A quivering, yet strong voice symbolized the hope for a cure against cancer at the Sunday's Relay for Life in Moniteau County.
The guest speaker for the annual event was former California resident Danielle Farris. The event brought in more than $57,000 for cancer research and the advancement of medical services for those diagnosed with cancer.
For Farris, the initial diagnosis of ductal carcinoma in her breast came in January 2018.
"I went in to my OBGYN and through a routine mammogram confirmed that I had a lump in my breast," Farris said. "Now, I knew this lump was there for months. But as a new mom, I just thought it was a part of the physical changes to my body that comes with being a new mom."
"Let me tell you," she said, "never ever assume that."
The day after her mammogram, Farris had an ultrasound and biopsy to make sure the discovered lump was indeed cancer.
"The entire year was spent fighting this," she said. "In February (2018), I started chemo and I had a double mastectomy in August, followed by five weeks of radiation in November and four months of treatments after that."
Farris said most supporters and relay fundraisers may wonder if their efforts are helping their loved ones. To this, she quoted a statistic from the American Cancer Society that relates close to home.
"There have been 1.2 million dollars raised through Relay for Life in Moniteau County since 2001," she said. "You know where that money goes to? Do you think it goes in a big bucket for some rich CEO to take fancy vacations? Oh, no. That money goes to research for medicines. Those medications are why I'm standing here in front of you right now."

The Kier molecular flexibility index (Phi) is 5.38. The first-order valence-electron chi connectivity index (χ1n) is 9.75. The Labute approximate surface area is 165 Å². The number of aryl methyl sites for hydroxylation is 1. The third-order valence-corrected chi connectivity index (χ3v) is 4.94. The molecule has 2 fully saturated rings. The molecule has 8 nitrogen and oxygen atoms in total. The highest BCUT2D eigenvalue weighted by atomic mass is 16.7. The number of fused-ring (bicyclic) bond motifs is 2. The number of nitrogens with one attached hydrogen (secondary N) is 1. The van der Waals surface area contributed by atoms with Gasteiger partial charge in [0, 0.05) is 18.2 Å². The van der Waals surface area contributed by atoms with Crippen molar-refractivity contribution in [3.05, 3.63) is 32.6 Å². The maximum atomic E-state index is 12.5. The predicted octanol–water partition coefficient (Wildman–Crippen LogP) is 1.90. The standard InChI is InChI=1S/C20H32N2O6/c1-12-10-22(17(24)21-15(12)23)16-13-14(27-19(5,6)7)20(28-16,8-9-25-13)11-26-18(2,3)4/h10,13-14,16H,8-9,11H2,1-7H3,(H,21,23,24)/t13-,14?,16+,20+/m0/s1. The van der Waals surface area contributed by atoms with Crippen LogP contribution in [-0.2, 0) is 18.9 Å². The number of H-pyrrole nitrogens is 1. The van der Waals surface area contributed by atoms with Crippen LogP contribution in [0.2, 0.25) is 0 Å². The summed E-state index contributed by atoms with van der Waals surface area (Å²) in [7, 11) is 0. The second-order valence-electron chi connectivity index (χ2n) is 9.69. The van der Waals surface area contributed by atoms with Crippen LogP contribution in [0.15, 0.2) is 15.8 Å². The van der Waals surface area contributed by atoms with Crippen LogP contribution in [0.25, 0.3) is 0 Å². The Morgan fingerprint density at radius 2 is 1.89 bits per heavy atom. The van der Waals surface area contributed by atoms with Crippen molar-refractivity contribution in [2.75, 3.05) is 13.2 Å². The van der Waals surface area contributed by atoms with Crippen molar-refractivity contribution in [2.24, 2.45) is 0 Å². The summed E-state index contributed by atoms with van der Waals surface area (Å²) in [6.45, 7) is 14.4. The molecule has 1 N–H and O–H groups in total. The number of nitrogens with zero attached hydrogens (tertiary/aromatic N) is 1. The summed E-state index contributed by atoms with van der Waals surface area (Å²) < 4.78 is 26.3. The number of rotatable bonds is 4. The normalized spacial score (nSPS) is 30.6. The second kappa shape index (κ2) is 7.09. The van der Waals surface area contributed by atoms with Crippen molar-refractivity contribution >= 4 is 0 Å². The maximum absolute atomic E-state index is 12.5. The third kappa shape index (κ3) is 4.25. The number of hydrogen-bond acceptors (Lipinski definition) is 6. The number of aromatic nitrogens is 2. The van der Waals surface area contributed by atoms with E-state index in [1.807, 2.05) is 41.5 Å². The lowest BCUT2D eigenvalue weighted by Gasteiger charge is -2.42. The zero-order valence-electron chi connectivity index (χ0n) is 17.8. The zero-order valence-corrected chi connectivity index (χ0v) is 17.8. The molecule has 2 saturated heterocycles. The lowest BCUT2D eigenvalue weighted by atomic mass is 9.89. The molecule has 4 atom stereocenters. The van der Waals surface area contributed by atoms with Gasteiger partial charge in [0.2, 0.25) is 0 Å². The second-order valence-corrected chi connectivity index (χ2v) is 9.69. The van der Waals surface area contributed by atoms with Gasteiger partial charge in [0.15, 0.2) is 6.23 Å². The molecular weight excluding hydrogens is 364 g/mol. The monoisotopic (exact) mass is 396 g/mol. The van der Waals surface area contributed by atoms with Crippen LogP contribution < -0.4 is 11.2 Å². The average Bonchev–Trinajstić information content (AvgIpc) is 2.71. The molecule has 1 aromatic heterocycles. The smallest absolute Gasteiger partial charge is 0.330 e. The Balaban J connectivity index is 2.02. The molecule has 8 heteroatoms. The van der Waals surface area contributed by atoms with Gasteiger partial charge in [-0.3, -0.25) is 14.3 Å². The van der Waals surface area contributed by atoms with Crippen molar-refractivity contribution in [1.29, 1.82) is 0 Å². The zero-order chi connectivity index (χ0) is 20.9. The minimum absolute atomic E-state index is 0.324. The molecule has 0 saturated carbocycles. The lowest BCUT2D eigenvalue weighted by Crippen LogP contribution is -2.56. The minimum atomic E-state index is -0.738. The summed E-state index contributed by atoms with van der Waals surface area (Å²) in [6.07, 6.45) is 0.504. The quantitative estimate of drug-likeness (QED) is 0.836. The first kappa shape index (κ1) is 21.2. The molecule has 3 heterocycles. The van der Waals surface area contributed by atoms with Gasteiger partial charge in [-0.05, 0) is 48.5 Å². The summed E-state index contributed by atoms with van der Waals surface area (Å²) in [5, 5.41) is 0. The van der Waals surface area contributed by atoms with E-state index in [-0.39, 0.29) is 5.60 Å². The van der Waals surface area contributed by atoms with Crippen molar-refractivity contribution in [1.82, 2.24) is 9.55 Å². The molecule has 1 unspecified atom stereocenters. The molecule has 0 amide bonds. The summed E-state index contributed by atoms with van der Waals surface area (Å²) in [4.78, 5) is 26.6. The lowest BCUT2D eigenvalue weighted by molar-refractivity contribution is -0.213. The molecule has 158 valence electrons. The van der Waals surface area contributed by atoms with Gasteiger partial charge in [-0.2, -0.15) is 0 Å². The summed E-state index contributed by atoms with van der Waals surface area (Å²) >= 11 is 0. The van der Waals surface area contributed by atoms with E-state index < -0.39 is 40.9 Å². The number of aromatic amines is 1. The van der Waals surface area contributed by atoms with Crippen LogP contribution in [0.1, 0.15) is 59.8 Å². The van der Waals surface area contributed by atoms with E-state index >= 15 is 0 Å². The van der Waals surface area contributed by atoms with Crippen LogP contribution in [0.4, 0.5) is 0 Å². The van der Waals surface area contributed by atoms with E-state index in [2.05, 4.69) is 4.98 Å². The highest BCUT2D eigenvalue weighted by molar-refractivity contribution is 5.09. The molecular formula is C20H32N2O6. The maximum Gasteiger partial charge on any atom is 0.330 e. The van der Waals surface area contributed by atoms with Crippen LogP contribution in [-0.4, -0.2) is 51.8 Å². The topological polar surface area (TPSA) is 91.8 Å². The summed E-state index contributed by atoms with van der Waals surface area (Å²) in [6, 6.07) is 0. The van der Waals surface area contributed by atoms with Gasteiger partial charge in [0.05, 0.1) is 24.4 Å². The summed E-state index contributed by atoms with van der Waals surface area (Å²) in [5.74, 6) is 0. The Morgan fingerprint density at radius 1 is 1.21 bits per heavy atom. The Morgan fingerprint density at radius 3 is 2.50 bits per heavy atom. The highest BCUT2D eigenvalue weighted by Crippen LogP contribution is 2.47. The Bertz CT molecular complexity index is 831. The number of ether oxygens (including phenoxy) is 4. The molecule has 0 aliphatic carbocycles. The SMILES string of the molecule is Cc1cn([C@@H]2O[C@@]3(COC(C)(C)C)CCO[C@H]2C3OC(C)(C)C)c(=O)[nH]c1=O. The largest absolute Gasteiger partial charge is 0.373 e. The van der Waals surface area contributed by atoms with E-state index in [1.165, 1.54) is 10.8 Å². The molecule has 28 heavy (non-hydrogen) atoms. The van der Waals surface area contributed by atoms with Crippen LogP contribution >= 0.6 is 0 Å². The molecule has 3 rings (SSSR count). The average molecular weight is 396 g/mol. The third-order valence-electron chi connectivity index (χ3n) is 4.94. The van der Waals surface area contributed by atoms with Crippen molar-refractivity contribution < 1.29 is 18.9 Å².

The funds raised through Relay for Life have helped researchers perfect a drug called Herceptin, she said. Another medication relays helped fund the research toward is Tamoxifen, which helps to reduce the reoccurrence of cancer.
"For all you've done, fundraiser after fundraiser, meeting after meeting, I want you to know that your hard work has shown," she said. "I've received drugs that are helping me. To you all, I give a heartfelt thank you."
She said the tears she shed were never for fear of cancer; they were because of the love she felt from her supporters.
"The love I have received and continue to receive can never be repaid," she said.
After the testimony, Farris walked with a group of fellow cancer survivors around the track in a silent lap.
Lining the track were luminaria bags representing Moniteau County families, cancer survivors and victims. At the end of the relay, each luminaria was lit to remind the participants why they were there. A speech was given by Tammy Korte describing the meaning of each name and a moment of silence was honored as a PowerPoint presentation listed each name on every bag.
"This is the time for us to all reflect on how the disease has affected us," Korte said. "We are all here to share the hope that one day we can live in a world where our children will never hear the words, 'You have cancer.' Each name has a story to tell. And we are determined to honor the journey for those we love and change the future of cancer and find hope."